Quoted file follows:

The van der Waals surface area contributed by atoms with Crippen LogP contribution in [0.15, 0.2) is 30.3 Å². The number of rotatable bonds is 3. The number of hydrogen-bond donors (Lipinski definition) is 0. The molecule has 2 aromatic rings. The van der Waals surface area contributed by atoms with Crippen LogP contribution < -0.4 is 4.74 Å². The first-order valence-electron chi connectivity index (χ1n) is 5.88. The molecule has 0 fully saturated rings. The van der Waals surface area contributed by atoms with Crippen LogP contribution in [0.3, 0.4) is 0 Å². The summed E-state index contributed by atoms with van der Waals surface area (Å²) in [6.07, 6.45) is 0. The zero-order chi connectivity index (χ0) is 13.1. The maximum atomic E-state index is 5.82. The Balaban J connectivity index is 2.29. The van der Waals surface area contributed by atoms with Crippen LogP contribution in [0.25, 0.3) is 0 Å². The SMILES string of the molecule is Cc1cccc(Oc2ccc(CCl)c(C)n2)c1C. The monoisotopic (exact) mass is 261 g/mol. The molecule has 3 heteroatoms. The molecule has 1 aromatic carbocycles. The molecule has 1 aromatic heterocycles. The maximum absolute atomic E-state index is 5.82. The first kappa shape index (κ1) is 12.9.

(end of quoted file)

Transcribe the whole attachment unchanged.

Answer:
The van der Waals surface area contributed by atoms with Crippen LogP contribution in [0.15, 0.2) is 30.3 Å². The number of rotatable bonds is 3. The number of hydrogen-bond donors (Lipinski definition) is 0. The molecule has 2 aromatic rings. The van der Waals surface area contributed by atoms with Crippen LogP contribution < -0.4 is 4.74 Å². The first-order valence-electron chi connectivity index (χ1n) is 5.88. The molecule has 0 fully saturated rings. The van der Waals surface area contributed by atoms with Crippen LogP contribution in [0.3, 0.4) is 0 Å². The summed E-state index contributed by atoms with van der Waals surface area (Å²) in [6.07, 6.45) is 0. The zero-order chi connectivity index (χ0) is 13.1. The maximum atomic E-state index is 5.82. The Balaban J connectivity index is 2.29. The van der Waals surface area contributed by atoms with Crippen LogP contribution in [0.25, 0.3) is 0 Å². The SMILES string of the molecule is Cc1cccc(Oc2ccc(CCl)c(C)n2)c1C. The monoisotopic (exact) mass is 261 g/mol. The molecule has 3 heteroatoms. The molecule has 1 aromatic carbocycles. The molecule has 1 aromatic heterocycles. The maximum absolute atomic E-state index is 5.82. The first kappa shape index (κ1) is 12.9.